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Project Summary Sheet
Fiscal Year 2003 Project Summary Report
Project Start Date: 10/1/02 Project End Date: 9/30/07
Web Sites: No data online yet, but will be added to http://sofia.usgs.gov/flaecohist/
Location: Everglades NP, Big Cypress Preserve, Ten Thousand Islands NWR. Monroe, Collier, and Lee Counties.
Funding Source: USGS's Greater Everglades Science Initiative (PBS)
Principal Investigator(s): G. Lynn Wingard
Project Personnel: T. Cronin, D. Willard, C. Holmes, W. Orem - USGS. G. Dwyer, Duke University. Potential additions for FY04 and beyond: M. Savarese, FGCU; P. Swart, UM; S. Ishman and Christopher Williams, Univ. Southern Illinois;
Supporting Organizations: South Florida Water Management District; Everglades National Park; Big Cypress Preserve
Associated / Linked Projects: Historical Changes in Salinity, Water Quality and Vegetation in Biscayne Bay; Monitoring Sub-Aquatic Vegetation through Remote Sensing: A pilot study in Florida Bay; Paleosalinity as a Key for Success Criteria in South Florida Restoration.
Overview & Objective(s): One of the primary goals of the Central Everglades Restoration Plan (CERP) is to restore the natural flow of water through the terrestrial Everglades and into the coastal zones. Historically, Shark River Slough, which flows through the central portion of the Everglades southwestward, was the primary flow path through the Everglades Ecosystem. However, this flow has been dramatically reduced over the last century as construction of canals, water conservation areas and the Tamiami Trail either retained or diverted flow from Shark River Slough. The reduction in flow and changes in water quality through Shark River have had a profound effect on the freshwater marshes and the associated coastal ecosystems. Additionally, the flow reduction may have shifted the balance of fresh to salt-water inflow along coastal zones, resulting in an acceleration of the rate of inland migration of mangroves into the freshwater marshes. The objectives of this project are to document impacts of changes in salinity, water quality, coastal plant and animal communities and other critical ecosystem parameters on a subdecadal-centennial scale in the southwest coastal region (from Whitewater Bay, north to the 10,000 Islands), and to correlate these changes with natural events and resource management practices. Emphasis will be placed on 1) determining the amount, timing and sources of freshwater influx (groundwater vs. runoff) into the coastal ecosystem prior to and since significant anthropogenic alteration of flow; and 2) determining whether the rate of mangrove and brackish marsh migration inland has increased since 20th century water diversion and what role sealevel rise might play in the migration.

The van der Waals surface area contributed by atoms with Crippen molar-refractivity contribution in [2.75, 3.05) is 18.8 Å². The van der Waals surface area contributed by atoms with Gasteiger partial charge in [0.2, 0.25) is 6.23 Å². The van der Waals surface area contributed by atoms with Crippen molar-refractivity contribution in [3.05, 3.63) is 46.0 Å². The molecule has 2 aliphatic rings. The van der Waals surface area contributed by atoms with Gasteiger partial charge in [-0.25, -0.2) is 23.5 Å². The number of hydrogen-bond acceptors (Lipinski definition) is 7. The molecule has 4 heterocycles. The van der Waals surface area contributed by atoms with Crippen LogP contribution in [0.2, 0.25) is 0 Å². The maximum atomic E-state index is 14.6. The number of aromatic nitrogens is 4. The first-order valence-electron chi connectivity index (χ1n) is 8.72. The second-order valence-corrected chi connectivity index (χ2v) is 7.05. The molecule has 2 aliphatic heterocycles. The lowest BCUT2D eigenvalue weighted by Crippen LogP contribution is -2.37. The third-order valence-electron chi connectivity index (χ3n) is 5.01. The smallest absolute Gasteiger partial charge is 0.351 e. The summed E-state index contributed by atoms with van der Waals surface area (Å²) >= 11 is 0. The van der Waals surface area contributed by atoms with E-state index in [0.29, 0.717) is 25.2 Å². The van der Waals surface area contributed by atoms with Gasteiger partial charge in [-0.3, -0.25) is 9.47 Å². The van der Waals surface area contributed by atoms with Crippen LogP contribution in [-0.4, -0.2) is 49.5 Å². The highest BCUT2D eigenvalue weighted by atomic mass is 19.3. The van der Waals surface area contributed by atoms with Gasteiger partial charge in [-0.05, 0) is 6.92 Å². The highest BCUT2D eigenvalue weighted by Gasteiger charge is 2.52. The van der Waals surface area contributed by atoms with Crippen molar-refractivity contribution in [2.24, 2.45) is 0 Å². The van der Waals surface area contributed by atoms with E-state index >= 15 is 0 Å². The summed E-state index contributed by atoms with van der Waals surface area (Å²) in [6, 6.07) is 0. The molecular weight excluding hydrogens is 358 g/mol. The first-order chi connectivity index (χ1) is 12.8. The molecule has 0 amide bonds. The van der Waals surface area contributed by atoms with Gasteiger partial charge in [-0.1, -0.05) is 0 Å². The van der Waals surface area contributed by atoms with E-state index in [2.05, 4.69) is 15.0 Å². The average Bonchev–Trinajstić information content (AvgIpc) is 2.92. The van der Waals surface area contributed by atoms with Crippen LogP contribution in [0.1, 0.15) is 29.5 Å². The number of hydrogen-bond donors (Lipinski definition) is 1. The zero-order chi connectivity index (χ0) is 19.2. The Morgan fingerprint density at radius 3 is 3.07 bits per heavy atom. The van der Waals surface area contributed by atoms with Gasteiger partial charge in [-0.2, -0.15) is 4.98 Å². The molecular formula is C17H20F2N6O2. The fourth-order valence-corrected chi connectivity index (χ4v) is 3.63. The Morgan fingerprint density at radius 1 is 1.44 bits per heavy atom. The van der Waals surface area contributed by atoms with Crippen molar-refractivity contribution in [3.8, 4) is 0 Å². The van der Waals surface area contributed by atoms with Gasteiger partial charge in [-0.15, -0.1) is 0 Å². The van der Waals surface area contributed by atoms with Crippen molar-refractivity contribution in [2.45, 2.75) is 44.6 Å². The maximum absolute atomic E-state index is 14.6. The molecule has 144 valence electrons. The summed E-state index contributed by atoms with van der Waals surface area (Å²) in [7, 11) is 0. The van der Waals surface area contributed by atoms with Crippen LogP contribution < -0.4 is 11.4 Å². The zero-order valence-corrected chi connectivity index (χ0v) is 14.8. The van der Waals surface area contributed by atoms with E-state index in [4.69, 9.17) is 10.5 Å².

Status: Only preliminary reconnaissance, background research, and organization meetings have been conducted in FY03.
Recent & Planned Products: No products have been produced to date. As field work begins, regular reports will be generated, talks for meetings and clients, journal articles, and outreach factsheets.
Relevance to Greater Everglades Restoration Information Needs: "Getting the water right" is one of the primary restoration goals identified by the South Florida Restoration Task Force. By understanding the historical patterns of flow through the Shark and Caloosahatchee River systems into the southwest coastal areas, the CERP projects can set more accurate performance measures that take long term variability, climate change and sea level rise into account. Minimum flows and levels in the managed system can be set to more natural targets. In addition to CERP goals, the USGS Science Plan for south Florida has identified five primary science objectives (SO) to address the needs of restoration and this project meets 3 of those objectives for the southwest coastal areas: SO2, determine the historical setting of the greater Everglades ecosystem; SO3, establish baselines and variations for restoration targets; SO5, predict ecosystem response to anthropogenic and natural change. This project fulfills these objectives by providing information on natural patterns of change in salinity, water quality, vegetation, and benthic fauna in the southwest estuaries and the nearby wetlands over the last 100-500 years. Data on historical patterns of change over centennial and decadal time scales allows CERP project managers to set realistic restoration targets that take natural patterns of change into consideration, and provides predictive capabilities on how the system will respond to future changes.
Key Findings: No significant findings to date - project is only in start up phase and has only had funding for 30 days.
U.S. Department of the Interior, U.S. Geological Survey
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Last updated: 04 September, 2013 @ 02:08 PM(KP)